Guide To Concussion Symptoms

A concussion is a temporary brain injury. It may be caused by a bump or blow to the head, and in some circumstances, a concussion may be caused by trauma to another part of the body that makes the head move sharply back and forth. The sudden movement can cause stretching, twisting, or other damage to brain cells. With proper treatment, most symptoms are resolved within two weeks.

There is no test or X-ray to diagnose a concussion. However, tests or imaging may be ordered to rule out serious injury. A doctor decides whether a concussion exists based on patient observation and symptoms explained by the patient. For this reason, observations of concussion symptoms are vital after a head injury.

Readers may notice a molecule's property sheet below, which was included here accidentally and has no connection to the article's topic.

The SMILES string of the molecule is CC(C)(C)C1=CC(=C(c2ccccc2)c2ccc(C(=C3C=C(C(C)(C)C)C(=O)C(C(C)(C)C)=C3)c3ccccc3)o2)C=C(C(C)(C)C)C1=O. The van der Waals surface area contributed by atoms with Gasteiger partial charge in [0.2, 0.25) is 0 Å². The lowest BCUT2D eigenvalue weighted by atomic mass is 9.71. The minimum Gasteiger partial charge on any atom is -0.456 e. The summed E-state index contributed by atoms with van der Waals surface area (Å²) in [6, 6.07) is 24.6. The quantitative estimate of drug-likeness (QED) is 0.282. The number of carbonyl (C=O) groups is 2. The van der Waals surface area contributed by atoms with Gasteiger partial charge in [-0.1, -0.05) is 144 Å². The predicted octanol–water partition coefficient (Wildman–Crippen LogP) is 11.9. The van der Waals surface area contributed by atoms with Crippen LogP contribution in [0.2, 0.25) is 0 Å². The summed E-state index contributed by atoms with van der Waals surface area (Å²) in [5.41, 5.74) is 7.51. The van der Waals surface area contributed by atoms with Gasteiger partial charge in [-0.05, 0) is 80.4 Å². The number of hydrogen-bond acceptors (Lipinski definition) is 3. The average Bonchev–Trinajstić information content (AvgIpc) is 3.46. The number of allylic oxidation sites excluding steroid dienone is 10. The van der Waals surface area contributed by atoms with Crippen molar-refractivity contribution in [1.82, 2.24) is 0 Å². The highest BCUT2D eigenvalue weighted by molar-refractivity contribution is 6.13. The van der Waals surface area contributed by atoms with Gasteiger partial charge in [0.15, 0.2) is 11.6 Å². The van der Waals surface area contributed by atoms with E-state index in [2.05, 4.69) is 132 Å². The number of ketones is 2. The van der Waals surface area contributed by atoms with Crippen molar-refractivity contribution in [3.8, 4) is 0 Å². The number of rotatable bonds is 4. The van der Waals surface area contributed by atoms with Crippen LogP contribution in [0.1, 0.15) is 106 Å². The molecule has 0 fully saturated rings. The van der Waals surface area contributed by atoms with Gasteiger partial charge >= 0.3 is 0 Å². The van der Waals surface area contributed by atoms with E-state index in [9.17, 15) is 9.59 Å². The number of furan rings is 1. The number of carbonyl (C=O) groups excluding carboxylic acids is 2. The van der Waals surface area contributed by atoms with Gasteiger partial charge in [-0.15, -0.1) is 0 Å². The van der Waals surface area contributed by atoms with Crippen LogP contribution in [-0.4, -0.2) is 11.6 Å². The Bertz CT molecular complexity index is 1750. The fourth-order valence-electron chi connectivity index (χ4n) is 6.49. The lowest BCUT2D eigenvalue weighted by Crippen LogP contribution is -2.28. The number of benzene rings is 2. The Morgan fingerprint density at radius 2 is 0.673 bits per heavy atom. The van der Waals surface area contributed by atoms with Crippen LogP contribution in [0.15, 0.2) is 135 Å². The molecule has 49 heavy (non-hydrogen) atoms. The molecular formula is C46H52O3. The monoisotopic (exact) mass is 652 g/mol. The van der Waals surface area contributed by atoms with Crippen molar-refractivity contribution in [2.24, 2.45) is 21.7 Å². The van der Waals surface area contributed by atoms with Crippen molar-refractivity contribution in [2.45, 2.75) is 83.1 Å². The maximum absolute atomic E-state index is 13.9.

Ringing In The Ears

Ringing in the ears, a condition also known as tinnitus, may include other sounds like buzzing or hissing. It's not unusual for tinnitus to occur after a head injury. This symptom generally results from a bump to the temporal lobe, which is located below the temples and processes sound. Noise sensitivity may also occur with tinnitus, making noisy public places difficult to endure. Ringing usually goes away within minutes or a few hours. If it continues or gets worse, medical attention is necessary. If tinnitus symptoms with or without dizzy feelings continue after other concussion symptoms subside, patients may be referred to an ear specialist.

Keep reading for the next key symptom of a concussion.

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